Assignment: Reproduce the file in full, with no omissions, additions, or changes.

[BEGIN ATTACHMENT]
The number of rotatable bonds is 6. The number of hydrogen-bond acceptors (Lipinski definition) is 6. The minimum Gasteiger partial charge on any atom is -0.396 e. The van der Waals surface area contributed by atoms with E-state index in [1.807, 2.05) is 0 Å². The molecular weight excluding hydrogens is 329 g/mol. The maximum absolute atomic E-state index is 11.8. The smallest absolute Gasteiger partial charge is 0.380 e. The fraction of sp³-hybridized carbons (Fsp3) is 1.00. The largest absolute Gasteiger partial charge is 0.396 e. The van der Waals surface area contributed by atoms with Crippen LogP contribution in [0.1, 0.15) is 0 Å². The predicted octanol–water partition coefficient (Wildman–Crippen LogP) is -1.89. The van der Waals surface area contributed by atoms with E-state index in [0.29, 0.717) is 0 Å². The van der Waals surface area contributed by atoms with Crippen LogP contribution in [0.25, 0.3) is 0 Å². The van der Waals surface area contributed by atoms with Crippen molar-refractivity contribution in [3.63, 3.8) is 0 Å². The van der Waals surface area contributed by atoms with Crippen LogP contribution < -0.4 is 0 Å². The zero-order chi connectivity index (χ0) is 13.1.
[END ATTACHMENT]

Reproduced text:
The number of rotatable bonds is 6. The number of hydrogen-bond acceptors (Lipinski definition) is 6. The minimum Gasteiger partial charge on any atom is -0.396 e. The van der Waals surface area contributed by atoms with E-state index in [1.807, 2.05) is 0 Å². The molecular weight excluding hydrogens is 329 g/mol. The maximum absolute atomic E-state index is 11.8. The smallest absolute Gasteiger partial charge is 0.380 e. The fraction of sp³-hybridized carbons (Fsp3) is 1.00. The largest absolute Gasteiger partial charge is 0.396 e. The van der Waals surface area contributed by atoms with Crippen LogP contribution in [0.1, 0.15) is 0 Å². The predicted octanol–water partition coefficient (Wildman–Crippen LogP) is -1.89. The van der Waals surface area contributed by atoms with E-state index in [0.29, 0.717) is 0 Å². The van der Waals surface area contributed by atoms with Crippen LogP contribution in [0.25, 0.3) is 0 Å². The van der Waals surface area contributed by atoms with Crippen molar-refractivity contribution in [3.63, 3.8) is 0 Å². The van der Waals surface area contributed by atoms with Crippen LogP contribution < -0.4 is 0 Å². The zero-order chi connectivity index (χ0) is 13.1.